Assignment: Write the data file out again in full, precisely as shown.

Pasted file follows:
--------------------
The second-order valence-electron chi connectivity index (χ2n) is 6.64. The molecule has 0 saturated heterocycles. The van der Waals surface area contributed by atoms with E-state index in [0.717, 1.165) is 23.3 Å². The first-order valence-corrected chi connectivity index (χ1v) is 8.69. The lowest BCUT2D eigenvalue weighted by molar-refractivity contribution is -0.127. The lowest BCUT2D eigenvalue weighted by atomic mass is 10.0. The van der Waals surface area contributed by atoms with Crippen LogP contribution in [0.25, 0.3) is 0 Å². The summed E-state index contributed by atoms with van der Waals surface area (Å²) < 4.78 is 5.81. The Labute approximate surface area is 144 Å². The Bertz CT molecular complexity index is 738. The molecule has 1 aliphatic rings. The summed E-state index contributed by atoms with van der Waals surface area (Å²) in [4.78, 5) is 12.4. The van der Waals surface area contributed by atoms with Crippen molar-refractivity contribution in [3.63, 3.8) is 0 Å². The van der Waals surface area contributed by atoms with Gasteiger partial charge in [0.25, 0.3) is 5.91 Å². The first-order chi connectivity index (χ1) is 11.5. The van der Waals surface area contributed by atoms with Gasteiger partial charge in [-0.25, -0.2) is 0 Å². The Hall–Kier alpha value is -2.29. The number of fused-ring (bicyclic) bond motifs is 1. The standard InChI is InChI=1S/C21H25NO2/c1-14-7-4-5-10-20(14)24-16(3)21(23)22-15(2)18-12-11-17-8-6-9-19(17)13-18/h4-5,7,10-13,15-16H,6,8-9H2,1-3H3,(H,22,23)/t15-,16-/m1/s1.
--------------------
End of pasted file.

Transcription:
The second-order valence-electron chi connectivity index (χ2n) is 6.64. The molecule has 0 saturated heterocycles. The van der Waals surface area contributed by atoms with E-state index in [0.717, 1.165) is 23.3 Å². The first-order valence-corrected chi connectivity index (χ1v) is 8.69. The lowest BCUT2D eigenvalue weighted by molar-refractivity contribution is -0.127. The lowest BCUT2D eigenvalue weighted by atomic mass is 10.0. The van der Waals surface area contributed by atoms with Crippen LogP contribution in [0.25, 0.3) is 0 Å². The summed E-state index contributed by atoms with van der Waals surface area (Å²) < 4.78 is 5.81. The Labute approximate surface area is 144 Å². The Bertz CT molecular complexity index is 738. The molecule has 1 aliphatic rings. The summed E-state index contributed by atoms with van der Waals surface area (Å²) in [4.78, 5) is 12.4. The van der Waals surface area contributed by atoms with Crippen molar-refractivity contribution in [3.63, 3.8) is 0 Å². The van der Waals surface area contributed by atoms with Gasteiger partial charge in [0.25, 0.3) is 5.91 Å². The first-order chi connectivity index (χ1) is 11.5. The van der Waals surface area contributed by atoms with Gasteiger partial charge in [-0.25, -0.2) is 0 Å². The Hall–Kier alpha value is -2.29. The number of fused-ring (bicyclic) bond motifs is 1. The standard InChI is InChI=1S/C21H25NO2/c1-14-7-4-5-10-20(14)24-16(3)21(23)22-15(2)18-12-11-17-8-6-9-19(17)13-18/h4-5,7,10-13,15-16H,6,8-9H2,1-3H3,(H,22,23)/t15-,16-/m1/s1.